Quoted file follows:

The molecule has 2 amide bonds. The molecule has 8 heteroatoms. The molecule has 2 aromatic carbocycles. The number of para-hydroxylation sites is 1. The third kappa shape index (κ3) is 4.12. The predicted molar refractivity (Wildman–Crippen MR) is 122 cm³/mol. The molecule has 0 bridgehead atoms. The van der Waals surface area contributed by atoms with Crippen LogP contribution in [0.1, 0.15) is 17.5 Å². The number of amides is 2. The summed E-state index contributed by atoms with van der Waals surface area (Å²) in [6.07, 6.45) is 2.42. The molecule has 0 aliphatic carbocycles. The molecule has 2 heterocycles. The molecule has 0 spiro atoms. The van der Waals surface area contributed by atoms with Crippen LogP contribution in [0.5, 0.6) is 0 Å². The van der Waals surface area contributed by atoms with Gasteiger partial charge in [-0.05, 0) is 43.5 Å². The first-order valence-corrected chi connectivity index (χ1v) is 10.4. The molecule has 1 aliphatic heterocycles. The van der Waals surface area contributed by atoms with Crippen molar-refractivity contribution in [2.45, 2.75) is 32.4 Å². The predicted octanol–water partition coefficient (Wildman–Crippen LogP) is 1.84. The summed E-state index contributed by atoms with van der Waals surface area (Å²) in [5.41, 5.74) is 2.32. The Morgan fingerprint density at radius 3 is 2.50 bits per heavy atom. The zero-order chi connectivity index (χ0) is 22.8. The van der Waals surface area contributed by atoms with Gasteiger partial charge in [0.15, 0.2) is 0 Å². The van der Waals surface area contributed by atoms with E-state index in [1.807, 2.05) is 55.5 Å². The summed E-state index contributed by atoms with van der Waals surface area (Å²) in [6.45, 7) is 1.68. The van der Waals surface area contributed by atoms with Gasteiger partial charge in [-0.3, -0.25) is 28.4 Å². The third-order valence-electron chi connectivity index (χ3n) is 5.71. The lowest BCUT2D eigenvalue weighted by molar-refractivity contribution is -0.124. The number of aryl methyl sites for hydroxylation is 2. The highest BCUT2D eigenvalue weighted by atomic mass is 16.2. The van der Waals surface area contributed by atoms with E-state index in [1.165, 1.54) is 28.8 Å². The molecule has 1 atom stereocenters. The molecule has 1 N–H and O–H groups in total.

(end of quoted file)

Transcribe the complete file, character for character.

The molecule has 2 amide bonds. The molecule has 8 heteroatoms. The molecule has 2 aromatic carbocycles. The number of para-hydroxylation sites is 1. The third kappa shape index (κ3) is 4.12. The predicted molar refractivity (Wildman–Crippen MR) is 122 cm³/mol. The molecule has 0 bridgehead atoms. The van der Waals surface area contributed by atoms with Crippen LogP contribution in [0.1, 0.15) is 17.5 Å². The number of amides is 2. The summed E-state index contributed by atoms with van der Waals surface area (Å²) in [6.07, 6.45) is 2.42. The molecule has 0 aliphatic carbocycles. The molecule has 2 heterocycles. The molecule has 0 spiro atoms. The van der Waals surface area contributed by atoms with Crippen LogP contribution in [0.5, 0.6) is 0 Å². The van der Waals surface area contributed by atoms with Gasteiger partial charge in [-0.05, 0) is 43.5 Å². The first-order valence-corrected chi connectivity index (χ1v) is 10.4. The molecule has 1 aliphatic heterocycles. The van der Waals surface area contributed by atoms with Crippen molar-refractivity contribution in [2.45, 2.75) is 32.4 Å². The predicted octanol–water partition coefficient (Wildman–Crippen LogP) is 1.84. The summed E-state index contributed by atoms with van der Waals surface area (Å²) in [5.41, 5.74) is 2.32. The Morgan fingerprint density at radius 3 is 2.50 bits per heavy atom. The zero-order chi connectivity index (χ0) is 22.8. The van der Waals surface area contributed by atoms with Gasteiger partial charge in [0.15, 0.2) is 0 Å². The van der Waals surface area contributed by atoms with E-state index in [1.807, 2.05) is 55.5 Å². The summed E-state index contributed by atoms with van der Waals surface area (Å²) in [6.45, 7) is 1.68. The van der Waals surface area contributed by atoms with Gasteiger partial charge in [-0.3, -0.25) is 28.4 Å². The third-order valence-electron chi connectivity index (χ3n) is 5.71. The lowest BCUT2D eigenvalue weighted by molar-refractivity contribution is -0.124. The number of aryl methyl sites for hydroxylation is 2. The highest BCUT2D eigenvalue weighted by atomic mass is 16.2. The van der Waals surface area contributed by atoms with E-state index in [1.165, 1.54) is 28.8 Å². The molecule has 1 atom stereocenters. The molecule has 1 N–H and O–H groups in total.